Chicago Theatre Review
Found in Skokie
Lost in Yonkers – Northlight Theatre
Neil Simon is noted for his bright comedies, resplendent with loveably kookie characters and overflowing with sharp, funny one-liners. In 1970 the playwright tapped into his more serious side with “The Gingerbread Lady” and again, seven years later, with his autobiographical “Chapter Two.” In 1983, to great popular and critical acclaim, Simon dug into his past once again and began what would be called his Eugene Trilogy with “Brighton Beach Memoirs.” He continued this series over the next few years with “Biloxi Blues” and “Broadway Bound.” The 90’s took the King of Comedy in an even more dramatic direction beginning with this play, for which he won his fourth Tony Award and the Pulitzer Prize.
Drawing once again from his New York childhood, Simon’s father often left home for long periods of time. During these stretches, the playwright and his older brother endured the Depression’s financial hardship and were often were sent to live with relatives. Fictional siblings Jay and Arty have lost their mother when the play opens and are soon left in the care of their fierce paternal German grandmother and their mentally challenged Aunt Bella in Yonkers, while their father searches for work down South. Similar to the young playwright and his brother, Jay and Arty earn some spending money by working in their grandmother’s store. Like Bella, Simon often escaped domestic tensions by seeking refuge at the neighborhood movie theater.
Sporting an impressive resume of directing credits around Chicago, Northlight Educational Director Devon de Mayo impresses with the infusion of honesty she instills in her cast’s performances and the way she utilizes the entire Northlight Theatre space. Grant Sabin’s beautifully detailed scenic design, combined with Rachel Laritz’s authentic, Depression Era costumes and Nick Keenan’s period perfect soundtrack combine, providing an historical reality to the production.
The abundance of information foreshadowing Grandma’s entrance makes Ann Whitney’s portrayal that much more anticipated and realistic. The audience is been prepared for a stern, no-nonsense old world matriarch who rules with an iron hand, and Ms. Whitney doesn’t disappoint. In her astonishing portrayal, which is grounded in reality and never a caricature, our expectations are met. Grandma is every bit the cold, fearsome octogenarian for which we’ve been prepared and yet, somehow, the actress has found a moment or two when that tough facade crumbles giving way to the love that’s buried inside.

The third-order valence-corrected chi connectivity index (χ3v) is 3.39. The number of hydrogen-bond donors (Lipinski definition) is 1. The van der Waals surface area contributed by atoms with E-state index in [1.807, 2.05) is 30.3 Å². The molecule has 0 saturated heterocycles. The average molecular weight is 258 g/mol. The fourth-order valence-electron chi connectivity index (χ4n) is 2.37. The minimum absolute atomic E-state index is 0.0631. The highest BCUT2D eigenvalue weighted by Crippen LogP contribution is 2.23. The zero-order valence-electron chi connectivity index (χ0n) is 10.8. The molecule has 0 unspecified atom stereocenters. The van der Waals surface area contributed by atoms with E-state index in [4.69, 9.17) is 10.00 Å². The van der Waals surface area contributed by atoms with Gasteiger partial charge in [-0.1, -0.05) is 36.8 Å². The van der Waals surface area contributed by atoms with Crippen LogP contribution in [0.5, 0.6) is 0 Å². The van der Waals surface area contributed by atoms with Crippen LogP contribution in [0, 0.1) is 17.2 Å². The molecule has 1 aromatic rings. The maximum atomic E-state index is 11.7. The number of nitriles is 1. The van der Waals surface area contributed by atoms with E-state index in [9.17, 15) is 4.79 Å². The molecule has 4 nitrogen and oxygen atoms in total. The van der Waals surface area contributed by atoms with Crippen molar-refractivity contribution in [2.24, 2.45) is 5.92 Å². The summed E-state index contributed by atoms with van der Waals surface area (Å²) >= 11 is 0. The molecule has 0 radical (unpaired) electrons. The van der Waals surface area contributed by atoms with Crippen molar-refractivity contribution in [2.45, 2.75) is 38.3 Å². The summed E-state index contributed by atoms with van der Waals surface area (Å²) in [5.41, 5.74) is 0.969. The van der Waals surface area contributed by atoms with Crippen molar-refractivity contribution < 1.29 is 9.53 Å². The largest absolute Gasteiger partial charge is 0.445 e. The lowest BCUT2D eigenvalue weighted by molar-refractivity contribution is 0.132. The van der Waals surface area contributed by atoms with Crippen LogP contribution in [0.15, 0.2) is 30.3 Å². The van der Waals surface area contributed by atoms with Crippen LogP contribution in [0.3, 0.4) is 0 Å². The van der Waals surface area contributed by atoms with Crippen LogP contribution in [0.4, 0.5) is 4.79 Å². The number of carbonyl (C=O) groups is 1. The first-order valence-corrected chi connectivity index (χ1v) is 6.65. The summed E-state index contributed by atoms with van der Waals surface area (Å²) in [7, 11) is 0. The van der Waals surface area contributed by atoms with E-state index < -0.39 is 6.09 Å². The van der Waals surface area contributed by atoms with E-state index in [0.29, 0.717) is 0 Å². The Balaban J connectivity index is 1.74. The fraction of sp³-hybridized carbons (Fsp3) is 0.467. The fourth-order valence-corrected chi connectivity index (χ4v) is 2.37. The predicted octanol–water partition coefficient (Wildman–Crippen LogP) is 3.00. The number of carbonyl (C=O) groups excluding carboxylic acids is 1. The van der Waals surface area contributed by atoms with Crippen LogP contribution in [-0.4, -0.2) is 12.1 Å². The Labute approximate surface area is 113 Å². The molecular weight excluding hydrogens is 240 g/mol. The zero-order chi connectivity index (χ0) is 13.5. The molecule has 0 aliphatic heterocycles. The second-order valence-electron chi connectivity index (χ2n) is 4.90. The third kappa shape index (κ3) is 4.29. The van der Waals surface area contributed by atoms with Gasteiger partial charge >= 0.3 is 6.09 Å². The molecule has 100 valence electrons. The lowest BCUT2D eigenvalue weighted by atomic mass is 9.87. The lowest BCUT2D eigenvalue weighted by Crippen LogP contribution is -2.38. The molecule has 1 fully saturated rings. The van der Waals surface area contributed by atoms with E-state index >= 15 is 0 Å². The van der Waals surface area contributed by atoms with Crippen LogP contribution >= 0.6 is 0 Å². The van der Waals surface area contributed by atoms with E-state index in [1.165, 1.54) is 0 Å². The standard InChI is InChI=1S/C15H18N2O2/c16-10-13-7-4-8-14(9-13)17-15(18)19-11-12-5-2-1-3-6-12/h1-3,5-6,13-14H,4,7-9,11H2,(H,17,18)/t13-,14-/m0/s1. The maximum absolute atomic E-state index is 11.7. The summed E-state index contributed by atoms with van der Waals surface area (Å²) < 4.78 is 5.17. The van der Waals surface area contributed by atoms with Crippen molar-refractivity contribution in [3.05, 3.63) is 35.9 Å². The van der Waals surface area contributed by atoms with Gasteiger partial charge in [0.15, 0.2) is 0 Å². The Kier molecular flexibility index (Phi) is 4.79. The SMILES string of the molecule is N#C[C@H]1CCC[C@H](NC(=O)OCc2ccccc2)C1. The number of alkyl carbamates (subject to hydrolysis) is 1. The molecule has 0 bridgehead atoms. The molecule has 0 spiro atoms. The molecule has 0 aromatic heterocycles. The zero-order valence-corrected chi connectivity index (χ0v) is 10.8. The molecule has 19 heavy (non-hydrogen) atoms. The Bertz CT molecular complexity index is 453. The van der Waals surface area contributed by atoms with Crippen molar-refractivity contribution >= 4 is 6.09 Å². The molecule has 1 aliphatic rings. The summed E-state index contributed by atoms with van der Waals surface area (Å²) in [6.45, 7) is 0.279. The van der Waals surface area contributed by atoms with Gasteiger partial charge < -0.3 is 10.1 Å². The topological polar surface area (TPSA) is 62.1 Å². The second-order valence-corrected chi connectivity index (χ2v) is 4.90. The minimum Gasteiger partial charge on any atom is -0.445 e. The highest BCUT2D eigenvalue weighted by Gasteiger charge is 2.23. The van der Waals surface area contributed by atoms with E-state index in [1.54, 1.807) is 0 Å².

Linsey Page Morton is lovable yet vulnerable as Bella, the boys’ “crazy aunt.” Childlike and obsessive/compulsive, Ms. Morton’s Bella becomes the focus of this play. Always trying to keep everyone around her happy but secretly searching for a way to break free and find her own joy, this actress is equally funny and heartbreaking. Sebastian W. Weigman and Alistair Sewell play brothers Arty and Jay with innocence and honesty. While their own dilemma is at the top of the agenda, it’s the boys’ interaction with the adults in their lives, namely Bella and Grandma, that mold this story. The kids‘ flamboyant and somewhat mysterious Uncle Louie (played with flair and a certain mob finesse by Erik Hellman) contributes an important element to the boys’ education. Providing more humor and eccentricity to an already bizarre family, Hellman leaves his indelible mark.
Timothy Edward Kane’s Eddie, the boys‘ father and Bella and Louie’s brother, is especially moving, particularly during his many letters from the road. The pain he tries to hide at having to temporarily break up his family is palpable. Anne Fogarty turns in a nice performance as the boys‘ Aunt Gert, who suffers from an unusual breathing disorder that becomes one of the play’s running jokes.
Northlight’s excellent finale to their 39th season is just one more cause for celebrating this theatrical jewel on Chicago’s North Shore. This Pulitzer Prize-winning story about a family, pulling together to support each other during the hard times of the summer of 1942, is a blend of frank, unsentimental storytelling, authentic characters and is an inspiring lesson of how Americans unite to survive difficult times.
Reviewed by Colin Douglas
Presented May 2-June 8 by Northlight Theatre, 9501 Skokie Blvd., Skokie, IL.
Tickets are available at the theatre box office, by calling 847-673-6300 or by going to www.northlight.org.
Additional information about this and other area productions can be found by visiting www.theatreinchicago.com.